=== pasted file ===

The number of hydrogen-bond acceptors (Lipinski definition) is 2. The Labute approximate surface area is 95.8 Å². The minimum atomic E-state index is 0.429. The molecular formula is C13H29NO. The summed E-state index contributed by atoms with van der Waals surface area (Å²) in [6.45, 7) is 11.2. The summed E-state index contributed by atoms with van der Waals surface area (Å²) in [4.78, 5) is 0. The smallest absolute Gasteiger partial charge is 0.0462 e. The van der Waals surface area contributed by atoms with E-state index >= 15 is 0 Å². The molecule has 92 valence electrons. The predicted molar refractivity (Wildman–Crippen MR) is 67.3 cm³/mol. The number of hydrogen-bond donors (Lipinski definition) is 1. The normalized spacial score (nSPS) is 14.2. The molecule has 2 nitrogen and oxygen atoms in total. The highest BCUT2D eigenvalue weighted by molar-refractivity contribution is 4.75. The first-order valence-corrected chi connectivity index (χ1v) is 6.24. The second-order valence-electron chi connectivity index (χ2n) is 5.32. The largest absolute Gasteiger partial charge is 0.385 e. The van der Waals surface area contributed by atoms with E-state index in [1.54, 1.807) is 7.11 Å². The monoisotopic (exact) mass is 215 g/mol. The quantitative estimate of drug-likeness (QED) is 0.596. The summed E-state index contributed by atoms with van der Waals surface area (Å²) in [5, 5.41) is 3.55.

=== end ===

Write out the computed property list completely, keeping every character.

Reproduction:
The number of hydrogen-bond acceptors (Lipinski definition) is 2. The Labute approximate surface area is 95.8 Å². The minimum atomic E-state index is 0.429. The molecular formula is C13H29NO. The summed E-state index contributed by atoms with van der Waals surface area (Å²) in [6.45, 7) is 11.2. The summed E-state index contributed by atoms with van der Waals surface area (Å²) in [4.78, 5) is 0. The smallest absolute Gasteiger partial charge is 0.0462 e. The van der Waals surface area contributed by atoms with E-state index >= 15 is 0 Å². The molecule has 92 valence electrons. The predicted molar refractivity (Wildman–Crippen MR) is 67.3 cm³/mol. The number of hydrogen-bond donors (Lipinski definition) is 1. The normalized spacial score (nSPS) is 14.2. The molecule has 2 nitrogen and oxygen atoms in total. The highest BCUT2D eigenvalue weighted by molar-refractivity contribution is 4.75. The first-order valence-corrected chi connectivity index (χ1v) is 6.24. The second-order valence-electron chi connectivity index (χ2n) is 5.32. The largest absolute Gasteiger partial charge is 0.385 e. The van der Waals surface area contributed by atoms with E-state index in [1.54, 1.807) is 7.11 Å². The monoisotopic (exact) mass is 215 g/mol. The quantitative estimate of drug-likeness (QED) is 0.596. The summed E-state index contributed by atoms with van der Waals surface area (Å²) in [5, 5.41) is 3.55.